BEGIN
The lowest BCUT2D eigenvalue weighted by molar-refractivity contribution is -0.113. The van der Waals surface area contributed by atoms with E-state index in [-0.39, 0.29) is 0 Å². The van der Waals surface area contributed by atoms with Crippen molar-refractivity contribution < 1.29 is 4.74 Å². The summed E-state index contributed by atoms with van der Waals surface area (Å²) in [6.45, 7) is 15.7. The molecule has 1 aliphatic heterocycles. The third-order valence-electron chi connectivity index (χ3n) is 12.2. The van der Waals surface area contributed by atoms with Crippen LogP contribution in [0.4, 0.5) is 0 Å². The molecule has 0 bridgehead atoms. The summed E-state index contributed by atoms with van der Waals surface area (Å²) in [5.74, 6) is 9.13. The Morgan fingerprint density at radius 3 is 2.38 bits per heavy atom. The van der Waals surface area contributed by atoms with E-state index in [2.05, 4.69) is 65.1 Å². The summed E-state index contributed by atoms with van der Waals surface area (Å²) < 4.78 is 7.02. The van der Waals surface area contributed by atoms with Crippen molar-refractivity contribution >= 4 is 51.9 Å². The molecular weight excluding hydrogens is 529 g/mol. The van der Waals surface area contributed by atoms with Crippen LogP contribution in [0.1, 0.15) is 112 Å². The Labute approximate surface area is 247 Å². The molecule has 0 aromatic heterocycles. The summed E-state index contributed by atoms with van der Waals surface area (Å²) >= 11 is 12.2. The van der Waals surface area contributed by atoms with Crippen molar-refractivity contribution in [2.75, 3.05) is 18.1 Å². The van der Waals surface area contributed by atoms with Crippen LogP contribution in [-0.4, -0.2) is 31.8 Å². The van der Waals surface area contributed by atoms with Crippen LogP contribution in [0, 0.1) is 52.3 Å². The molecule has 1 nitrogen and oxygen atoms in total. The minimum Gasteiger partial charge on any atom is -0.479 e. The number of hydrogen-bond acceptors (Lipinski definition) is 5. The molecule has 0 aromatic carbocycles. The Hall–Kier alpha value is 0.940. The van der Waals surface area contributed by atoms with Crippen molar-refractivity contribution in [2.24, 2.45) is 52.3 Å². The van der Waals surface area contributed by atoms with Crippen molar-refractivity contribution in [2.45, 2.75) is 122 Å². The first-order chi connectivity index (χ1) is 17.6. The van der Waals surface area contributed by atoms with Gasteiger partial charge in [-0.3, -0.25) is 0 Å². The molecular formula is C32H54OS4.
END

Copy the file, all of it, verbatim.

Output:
The lowest BCUT2D eigenvalue weighted by molar-refractivity contribution is -0.113. The van der Waals surface area contributed by atoms with E-state index in [-0.39, 0.29) is 0 Å². The van der Waals surface area contributed by atoms with Crippen molar-refractivity contribution < 1.29 is 4.74 Å². The summed E-state index contributed by atoms with van der Waals surface area (Å²) in [6.45, 7) is 15.7. The molecule has 1 aliphatic heterocycles. The third-order valence-electron chi connectivity index (χ3n) is 12.2. The van der Waals surface area contributed by atoms with Crippen LogP contribution in [0.4, 0.5) is 0 Å². The molecule has 0 bridgehead atoms. The summed E-state index contributed by atoms with van der Waals surface area (Å²) in [5.74, 6) is 9.13. The Morgan fingerprint density at radius 3 is 2.38 bits per heavy atom. The van der Waals surface area contributed by atoms with E-state index in [2.05, 4.69) is 65.1 Å². The summed E-state index contributed by atoms with van der Waals surface area (Å²) < 4.78 is 7.02. The van der Waals surface area contributed by atoms with Crippen molar-refractivity contribution >= 4 is 51.9 Å². The molecular weight excluding hydrogens is 529 g/mol. The van der Waals surface area contributed by atoms with Crippen LogP contribution in [0.1, 0.15) is 112 Å². The Labute approximate surface area is 247 Å². The molecule has 0 aromatic heterocycles. The summed E-state index contributed by atoms with van der Waals surface area (Å²) >= 11 is 12.2. The van der Waals surface area contributed by atoms with Crippen molar-refractivity contribution in [2.75, 3.05) is 18.1 Å². The van der Waals surface area contributed by atoms with Crippen LogP contribution in [-0.4, -0.2) is 31.8 Å². The van der Waals surface area contributed by atoms with Crippen LogP contribution in [0, 0.1) is 52.3 Å². The molecule has 1 nitrogen and oxygen atoms in total. The minimum Gasteiger partial charge on any atom is -0.479 e. The number of hydrogen-bond acceptors (Lipinski definition) is 5. The molecule has 0 aromatic carbocycles. The Hall–Kier alpha value is 0.940. The van der Waals surface area contributed by atoms with Crippen molar-refractivity contribution in [2.24, 2.45) is 52.3 Å². The van der Waals surface area contributed by atoms with Crippen molar-refractivity contribution in [2.45, 2.75) is 122 Å². The first-order chi connectivity index (χ1) is 17.6. The van der Waals surface area contributed by atoms with Gasteiger partial charge in [-0.3, -0.25) is 0 Å². The molecular formula is C32H54OS4.